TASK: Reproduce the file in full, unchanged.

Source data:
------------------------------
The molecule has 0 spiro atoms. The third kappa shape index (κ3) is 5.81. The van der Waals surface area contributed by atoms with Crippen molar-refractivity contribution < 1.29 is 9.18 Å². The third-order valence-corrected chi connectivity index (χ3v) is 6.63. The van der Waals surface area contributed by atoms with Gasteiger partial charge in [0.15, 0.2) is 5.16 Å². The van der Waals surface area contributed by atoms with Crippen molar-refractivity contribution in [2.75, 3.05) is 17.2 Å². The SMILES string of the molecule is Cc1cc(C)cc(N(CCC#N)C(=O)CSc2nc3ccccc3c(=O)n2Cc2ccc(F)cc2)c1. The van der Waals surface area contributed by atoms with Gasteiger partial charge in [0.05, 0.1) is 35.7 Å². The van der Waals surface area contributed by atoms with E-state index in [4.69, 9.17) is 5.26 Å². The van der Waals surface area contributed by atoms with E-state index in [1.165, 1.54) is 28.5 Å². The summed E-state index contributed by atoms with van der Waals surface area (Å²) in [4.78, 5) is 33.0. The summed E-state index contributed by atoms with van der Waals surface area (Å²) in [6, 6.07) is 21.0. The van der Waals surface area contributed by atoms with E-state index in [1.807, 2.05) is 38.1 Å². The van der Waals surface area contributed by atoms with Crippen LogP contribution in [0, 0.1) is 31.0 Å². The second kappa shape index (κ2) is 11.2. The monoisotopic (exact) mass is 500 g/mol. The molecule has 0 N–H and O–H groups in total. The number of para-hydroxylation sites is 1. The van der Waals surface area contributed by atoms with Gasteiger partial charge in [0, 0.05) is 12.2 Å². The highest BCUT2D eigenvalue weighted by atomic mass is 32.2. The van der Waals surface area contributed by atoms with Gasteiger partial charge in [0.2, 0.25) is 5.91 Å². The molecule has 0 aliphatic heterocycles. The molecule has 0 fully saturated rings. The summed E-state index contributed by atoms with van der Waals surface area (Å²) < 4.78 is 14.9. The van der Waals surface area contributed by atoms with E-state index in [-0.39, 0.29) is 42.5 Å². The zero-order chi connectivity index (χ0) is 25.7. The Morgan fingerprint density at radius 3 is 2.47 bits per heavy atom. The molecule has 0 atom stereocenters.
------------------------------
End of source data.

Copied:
The molecule has 0 spiro atoms. The third kappa shape index (κ3) is 5.81. The van der Waals surface area contributed by atoms with Crippen molar-refractivity contribution < 1.29 is 9.18 Å². The third-order valence-corrected chi connectivity index (χ3v) is 6.63. The van der Waals surface area contributed by atoms with Gasteiger partial charge in [0.15, 0.2) is 5.16 Å². The van der Waals surface area contributed by atoms with Crippen molar-refractivity contribution in [2.75, 3.05) is 17.2 Å². The SMILES string of the molecule is Cc1cc(C)cc(N(CCC#N)C(=O)CSc2nc3ccccc3c(=O)n2Cc2ccc(F)cc2)c1. The van der Waals surface area contributed by atoms with Gasteiger partial charge in [0.05, 0.1) is 35.7 Å². The van der Waals surface area contributed by atoms with E-state index in [4.69, 9.17) is 5.26 Å². The van der Waals surface area contributed by atoms with E-state index in [1.165, 1.54) is 28.5 Å². The summed E-state index contributed by atoms with van der Waals surface area (Å²) in [4.78, 5) is 33.0. The summed E-state index contributed by atoms with van der Waals surface area (Å²) in [6, 6.07) is 21.0. The van der Waals surface area contributed by atoms with E-state index in [1.807, 2.05) is 38.1 Å². The van der Waals surface area contributed by atoms with Crippen LogP contribution in [0, 0.1) is 31.0 Å². The second kappa shape index (κ2) is 11.2. The monoisotopic (exact) mass is 500 g/mol. The molecule has 0 N–H and O–H groups in total. The number of para-hydroxylation sites is 1. The van der Waals surface area contributed by atoms with Gasteiger partial charge in [0, 0.05) is 12.2 Å². The highest BCUT2D eigenvalue weighted by atomic mass is 32.2. The van der Waals surface area contributed by atoms with Gasteiger partial charge in [0.2, 0.25) is 5.91 Å². The molecule has 0 aliphatic heterocycles. The molecule has 0 fully saturated rings. The summed E-state index contributed by atoms with van der Waals surface area (Å²) < 4.78 is 14.9. The van der Waals surface area contributed by atoms with E-state index in [-0.39, 0.29) is 42.5 Å². The zero-order chi connectivity index (χ0) is 25.7. The Morgan fingerprint density at radius 3 is 2.47 bits per heavy atom. The molecule has 0 atom stereocenters.